It's incredible how much being a father has changed in just one generation, he says as he ponders fathers' predicaments. "The world has changed so quickly in the past generation, and, I think, parenting along with it. I think being a parent was taken far more seriously back then - they accepted the burden and responsibility and were completely involved. It's sad that a lot of parents today are too busy to be with their kids and rely on maids to raise them.
"My father taught me to do unto others what I would have them do unto me," says Nasif. "That's a lesson I hope to pass on to my kids. That, and to be sincere and strive for quality."
Being there for junior
Unlike Nasif, 38-year-old Jayson Araneta didn't get to spend a lot of his childhood with his father, but he does spend every waking moment with his two-year-old daughter, Jewel. Jayson recalls the time in his childhood when he stayed in the Philippines and his father was often going to faraway countries, like Saudi Arabia, to work and support the family. "Ever since I was about six years old, I got to see my father for a month, once every year, when he took his annual leave. My mother raised us," he adds, a bit melancholically. He reminisces a simple time when his father used to return, and how his four other siblings, all boys, would scramble for their father's attention. "He used to take us out for a sweet treat but, most of the time, we would be at home. He also helped us with schoolwork and taught us maths and science during the time he was with us. That's one of the things I remember about him," he adds. 

Jayson Araneta and his daughter, Jewel, spend a lot of time together, whether it is cycling at the beach or at home watching movies
But the greatest lesson, Jayson says he has learnt from his father, is the importance of being there for your children. "As a father, it is my duty, and all fathers, to provide for their family. And sometimes, that means going to a country where you can ensure your children have a better future. My father did that for me, but I don't think I can ever leave my daughter. I will take her wherever I go. I can't live without her," he says, in a rush of emotions.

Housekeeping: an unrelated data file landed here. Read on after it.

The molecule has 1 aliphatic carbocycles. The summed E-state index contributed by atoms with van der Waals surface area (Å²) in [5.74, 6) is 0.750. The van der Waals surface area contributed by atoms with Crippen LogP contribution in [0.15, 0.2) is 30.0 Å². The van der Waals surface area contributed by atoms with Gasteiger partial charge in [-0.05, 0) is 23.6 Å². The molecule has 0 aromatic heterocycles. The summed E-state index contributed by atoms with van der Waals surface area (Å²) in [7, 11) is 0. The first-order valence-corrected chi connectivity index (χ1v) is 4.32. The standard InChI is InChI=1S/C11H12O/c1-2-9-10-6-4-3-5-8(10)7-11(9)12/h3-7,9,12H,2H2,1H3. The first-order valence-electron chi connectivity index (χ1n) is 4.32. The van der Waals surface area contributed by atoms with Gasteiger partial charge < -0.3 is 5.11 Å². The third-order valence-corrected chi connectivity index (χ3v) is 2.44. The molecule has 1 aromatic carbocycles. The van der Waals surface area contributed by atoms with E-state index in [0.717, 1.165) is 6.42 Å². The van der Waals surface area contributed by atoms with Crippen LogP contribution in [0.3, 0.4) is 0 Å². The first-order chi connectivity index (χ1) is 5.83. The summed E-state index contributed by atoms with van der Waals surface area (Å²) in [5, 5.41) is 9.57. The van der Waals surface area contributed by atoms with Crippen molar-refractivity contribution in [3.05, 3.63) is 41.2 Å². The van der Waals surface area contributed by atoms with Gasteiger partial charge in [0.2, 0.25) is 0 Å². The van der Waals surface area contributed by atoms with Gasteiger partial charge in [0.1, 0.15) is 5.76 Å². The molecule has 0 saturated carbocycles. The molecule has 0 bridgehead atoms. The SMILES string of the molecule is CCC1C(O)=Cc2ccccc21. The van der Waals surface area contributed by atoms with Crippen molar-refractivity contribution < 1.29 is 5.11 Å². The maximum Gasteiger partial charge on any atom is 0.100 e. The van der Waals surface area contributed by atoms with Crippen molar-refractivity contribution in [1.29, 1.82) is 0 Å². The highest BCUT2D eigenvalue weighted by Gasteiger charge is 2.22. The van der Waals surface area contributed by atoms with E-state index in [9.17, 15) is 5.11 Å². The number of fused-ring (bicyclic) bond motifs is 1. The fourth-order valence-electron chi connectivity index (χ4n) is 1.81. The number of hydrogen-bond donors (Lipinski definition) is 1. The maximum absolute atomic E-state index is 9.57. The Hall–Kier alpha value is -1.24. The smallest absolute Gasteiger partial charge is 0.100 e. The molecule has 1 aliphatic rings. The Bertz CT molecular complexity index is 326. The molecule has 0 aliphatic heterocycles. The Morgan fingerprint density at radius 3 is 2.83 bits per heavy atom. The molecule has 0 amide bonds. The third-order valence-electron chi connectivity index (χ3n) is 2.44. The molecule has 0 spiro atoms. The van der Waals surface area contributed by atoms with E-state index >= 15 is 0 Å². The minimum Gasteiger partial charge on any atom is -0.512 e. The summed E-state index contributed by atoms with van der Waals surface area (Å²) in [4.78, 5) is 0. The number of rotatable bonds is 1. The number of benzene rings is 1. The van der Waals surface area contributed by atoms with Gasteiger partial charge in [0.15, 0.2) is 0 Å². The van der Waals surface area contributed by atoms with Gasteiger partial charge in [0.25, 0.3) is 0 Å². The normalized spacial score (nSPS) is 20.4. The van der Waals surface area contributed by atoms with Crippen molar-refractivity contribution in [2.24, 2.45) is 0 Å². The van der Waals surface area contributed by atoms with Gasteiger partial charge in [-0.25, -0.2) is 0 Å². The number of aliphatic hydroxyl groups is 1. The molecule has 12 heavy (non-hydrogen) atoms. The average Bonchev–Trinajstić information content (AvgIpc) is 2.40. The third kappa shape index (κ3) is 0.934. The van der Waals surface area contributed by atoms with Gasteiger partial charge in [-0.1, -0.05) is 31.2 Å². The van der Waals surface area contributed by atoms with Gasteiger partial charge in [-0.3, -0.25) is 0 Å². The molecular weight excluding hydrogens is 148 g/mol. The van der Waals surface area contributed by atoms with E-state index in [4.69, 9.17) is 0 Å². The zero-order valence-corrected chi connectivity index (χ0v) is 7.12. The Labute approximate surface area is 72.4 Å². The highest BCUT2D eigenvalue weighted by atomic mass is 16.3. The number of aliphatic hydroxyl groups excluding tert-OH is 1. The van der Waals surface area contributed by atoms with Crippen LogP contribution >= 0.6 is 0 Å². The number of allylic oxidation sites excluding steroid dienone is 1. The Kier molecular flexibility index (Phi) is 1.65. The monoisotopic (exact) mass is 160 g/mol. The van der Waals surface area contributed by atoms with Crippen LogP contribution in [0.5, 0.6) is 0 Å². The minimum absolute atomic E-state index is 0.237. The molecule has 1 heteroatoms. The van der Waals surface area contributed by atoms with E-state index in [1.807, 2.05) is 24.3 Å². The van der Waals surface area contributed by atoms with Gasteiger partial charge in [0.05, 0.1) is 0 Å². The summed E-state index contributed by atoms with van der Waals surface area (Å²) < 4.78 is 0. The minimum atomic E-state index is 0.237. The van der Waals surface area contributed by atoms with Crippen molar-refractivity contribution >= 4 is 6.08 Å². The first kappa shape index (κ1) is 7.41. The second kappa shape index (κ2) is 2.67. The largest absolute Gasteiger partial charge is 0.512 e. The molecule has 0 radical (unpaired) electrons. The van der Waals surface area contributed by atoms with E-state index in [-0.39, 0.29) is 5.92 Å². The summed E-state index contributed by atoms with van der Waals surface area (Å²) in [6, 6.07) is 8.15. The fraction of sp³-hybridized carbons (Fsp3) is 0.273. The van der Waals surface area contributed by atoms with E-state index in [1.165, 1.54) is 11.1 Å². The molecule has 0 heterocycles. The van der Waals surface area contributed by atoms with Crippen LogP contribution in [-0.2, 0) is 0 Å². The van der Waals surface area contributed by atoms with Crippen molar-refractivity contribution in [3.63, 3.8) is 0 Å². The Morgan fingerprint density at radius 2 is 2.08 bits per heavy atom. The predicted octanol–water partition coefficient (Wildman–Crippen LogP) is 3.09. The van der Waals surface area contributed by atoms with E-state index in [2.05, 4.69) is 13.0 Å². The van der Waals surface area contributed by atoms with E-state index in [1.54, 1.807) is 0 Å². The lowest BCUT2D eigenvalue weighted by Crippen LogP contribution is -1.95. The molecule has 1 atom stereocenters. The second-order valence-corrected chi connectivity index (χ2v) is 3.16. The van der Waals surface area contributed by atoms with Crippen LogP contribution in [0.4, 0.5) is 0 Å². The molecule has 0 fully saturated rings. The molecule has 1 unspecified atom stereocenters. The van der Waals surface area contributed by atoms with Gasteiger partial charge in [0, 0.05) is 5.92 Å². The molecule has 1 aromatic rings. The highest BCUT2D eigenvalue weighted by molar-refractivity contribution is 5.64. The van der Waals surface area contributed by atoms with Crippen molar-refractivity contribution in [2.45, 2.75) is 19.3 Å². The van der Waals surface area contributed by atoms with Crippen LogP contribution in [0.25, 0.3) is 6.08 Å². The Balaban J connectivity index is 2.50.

"It's not easy being a parent these days. I am lucky to have a wife who is hands-on with Jewel, but I try my best to do things with her, as much as I can. We go to the beach together; I take her riding on my bike; we go to the mall together and even watch movies and cartoons together. It's the best part of any day for me," says Jayson. "But I don't think parenting has become any easier. It depends on how much help you get from your partner and that's very important. Especially in a place like Dubai, where both parents often have to work, parenting becomes a very special commitment - even more so for dads."
Lesson learnt
Dom Robinson is a 37-year-old dad to two rambunctious little girls - one-year-old Matilda and Paloma, who is four. As an executive chef, Dom spends a lot of time behind the pass and understands the value of spending time with his kids from his own life's experiences. "My mum and dad separated when I was young. I have a very small family, and my mother put herself through university as a single parent when I was growing up. As the oldest of three kids, I was kind of the 'man of the house'. We did spend a lot of time with my aunt and grandparents. When my parents separated, and we weren't a family unit, it made me determined to always be around for my kids."